Sunday, November 25, 2007

Screaming Banshee Aircrew and Rome Burns in Concert

We've seen Screaming Banshee Aircrew live twice before. They've been described as electro punk but there's a lot of goth rock in there too. I never sit down at home and listen to their music, but their gigs are amongst the best I've been to. Last night was no exception really, though the set was let down by dodgy sound equipment and perhaps a few too many drinks before taking to the stage? It all descended into chaos, but entertaining, good natured chaos and a good time was certainly had by all.

Rome Burns were the support band. Support band? You must be joking, they were way too good to be a support band, especially in a laid back venue known for shows starting late (they were on stage quite promptly and lots of people didn't get there before they'd finished their set). They sound great (goth rock), look great and gave a very professional performance.

Na asked in the comments on my recent post about how I didn't mis-spend my youth, what were my favourite bands to see live. So for Na, and anyone else who wants to know, here's the link that will tell you.

Friday, November 23, 2007

Mis-spent Youth

Oh I so didn't 'mis-spend' my youth! I was the swot of the class, I always did my homework, hardly ever misbehaved and never fell in with a bad crowd. I was in the school choir, acted in school plays and did well in exams. I wasn't allowed to mis-spend my youth - my parents didn't let me go out very often, not even to the cinema (I've been overcompensating on that one ever since!) and in fact didn't even let me listen to much pop music or wear fashionable clothes. With all the fuss these days about parents being paranoid about their children's safety I now realise my own parents were ahead of their time. I do wish that I had had more freedom as a child, though I've always been serious by nature and always enjoyed school and even homework and so was never really a candidate for 'mis-spending' my youth.

Things changed at University though I didn't mis-spend my time there I certainly had a good time. I joined lots of University societies, ones that were socially useful but also had a good social life (Student Community Action Group for example had me volunteering with dementia patients but also going to some brilliant parties, while Friends of the Earth were as famous for their pub nights as for their conservation work). I also worked hard but not too hard and passed the exams that mattered. I think I had the best possible time at University.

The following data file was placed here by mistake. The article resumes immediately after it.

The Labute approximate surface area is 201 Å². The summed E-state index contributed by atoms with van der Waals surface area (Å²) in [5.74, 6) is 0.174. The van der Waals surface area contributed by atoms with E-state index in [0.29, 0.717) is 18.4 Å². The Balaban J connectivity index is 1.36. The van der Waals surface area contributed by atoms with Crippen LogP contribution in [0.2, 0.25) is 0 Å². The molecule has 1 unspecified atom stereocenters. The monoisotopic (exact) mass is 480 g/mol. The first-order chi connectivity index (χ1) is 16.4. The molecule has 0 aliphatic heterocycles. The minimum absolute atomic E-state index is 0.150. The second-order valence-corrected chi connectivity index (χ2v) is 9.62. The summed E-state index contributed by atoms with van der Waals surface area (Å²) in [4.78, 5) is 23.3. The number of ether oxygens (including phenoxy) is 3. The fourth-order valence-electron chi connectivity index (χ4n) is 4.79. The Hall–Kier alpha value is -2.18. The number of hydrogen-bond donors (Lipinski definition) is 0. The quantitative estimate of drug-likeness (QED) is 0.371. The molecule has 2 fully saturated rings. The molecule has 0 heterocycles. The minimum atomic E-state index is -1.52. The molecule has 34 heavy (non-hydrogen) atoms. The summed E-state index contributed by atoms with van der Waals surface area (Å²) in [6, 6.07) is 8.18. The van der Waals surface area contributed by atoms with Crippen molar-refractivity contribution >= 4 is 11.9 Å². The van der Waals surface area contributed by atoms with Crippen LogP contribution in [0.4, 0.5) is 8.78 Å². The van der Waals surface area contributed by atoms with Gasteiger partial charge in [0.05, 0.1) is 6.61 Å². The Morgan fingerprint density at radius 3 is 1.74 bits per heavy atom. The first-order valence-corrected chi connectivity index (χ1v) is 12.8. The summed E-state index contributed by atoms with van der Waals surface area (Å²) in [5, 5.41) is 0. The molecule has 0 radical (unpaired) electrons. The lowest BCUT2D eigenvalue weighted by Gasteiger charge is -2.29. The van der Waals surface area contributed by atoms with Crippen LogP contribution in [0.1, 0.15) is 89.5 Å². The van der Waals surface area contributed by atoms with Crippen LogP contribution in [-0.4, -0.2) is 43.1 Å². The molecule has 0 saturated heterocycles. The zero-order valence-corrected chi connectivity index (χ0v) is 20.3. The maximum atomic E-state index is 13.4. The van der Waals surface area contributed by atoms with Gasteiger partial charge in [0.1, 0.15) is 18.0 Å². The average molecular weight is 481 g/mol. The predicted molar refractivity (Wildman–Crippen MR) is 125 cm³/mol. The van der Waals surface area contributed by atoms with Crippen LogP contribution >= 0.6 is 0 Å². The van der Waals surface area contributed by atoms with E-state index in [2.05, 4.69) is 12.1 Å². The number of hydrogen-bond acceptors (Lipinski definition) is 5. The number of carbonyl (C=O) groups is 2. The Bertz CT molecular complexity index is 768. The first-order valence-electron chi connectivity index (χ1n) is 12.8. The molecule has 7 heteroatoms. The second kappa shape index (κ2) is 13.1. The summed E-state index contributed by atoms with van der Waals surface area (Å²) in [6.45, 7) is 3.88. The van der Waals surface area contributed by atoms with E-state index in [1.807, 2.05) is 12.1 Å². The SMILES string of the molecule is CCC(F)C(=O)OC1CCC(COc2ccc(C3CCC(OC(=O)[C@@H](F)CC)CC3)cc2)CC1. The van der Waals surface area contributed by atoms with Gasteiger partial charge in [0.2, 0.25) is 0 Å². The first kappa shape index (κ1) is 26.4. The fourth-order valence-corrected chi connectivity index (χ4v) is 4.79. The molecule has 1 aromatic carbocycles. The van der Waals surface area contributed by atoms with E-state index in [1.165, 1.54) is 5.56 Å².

I only discovered live rock music in my 20s and clubbing in my 30s (thankfully a lot of people in the goth and alternative scene are older than the stereotypical clubber) though apart from the late nights and the sometimes controversial music, its not time mis-spent really, goths (in Edinburgh at least) are the nicest, most polite clubbers you can find and I can't drink alcohol when I'm dancing.

I'm glad I didn't 'mis-spend' my youth, though I do wish I had seen more films and listened to more music when I was a teenager, I feel I miss out on too many cultural references.

La Strada di Levi (Primo Levi's Journey)

Dopo la sua liberazione di Auschwitz, Primo Levi avevo dovuto viaggiare con altre prigionieri liberati nella Europa - Ucraina, Biellarussia, Romania, Ungheria, Germania e finalmente ha ritornato alla sua città natia, Torino. Questo film ha fatto lo stesso viaggio. E interessante vedere la nuovo Europa, che ha cambiato, che no ha cambiato e come non imperiamo della storia. Scene di una comune in Biellarussia sono lo stesso come scene di un film vecchio di una comune sovietico; neo Nazi radunano in Germania..... Questo film e ispirato di 'La Tregua' di Levi.

After his liberation from Auschwitz, Primo Levi was forced to travel, with other liberated camp inmates, through Europe - Ukraine, Belorus, Romania, Hungary, Germany before finally returning to his hometown of Turin. This film makes the same journey. It's interesting to see the new Europe, what has changed, what hasn't changed and to see the extent to which we don't learn from history. Scenes from a collective farm in Belorus are intercut with scenes from an old Soviet film about collective agriculture; neo Nazis gather in Germany.... The narrative for the film is inspired by Levi's book The Truce.

I saw the original Italian version of this film at the Italian Film Festival. Apparently there is another version with a twangy southern USA English language narrative.

Thursday, November 22, 2007

A Concise Chinese English Dictionary for Lovers - Xiaolu Guo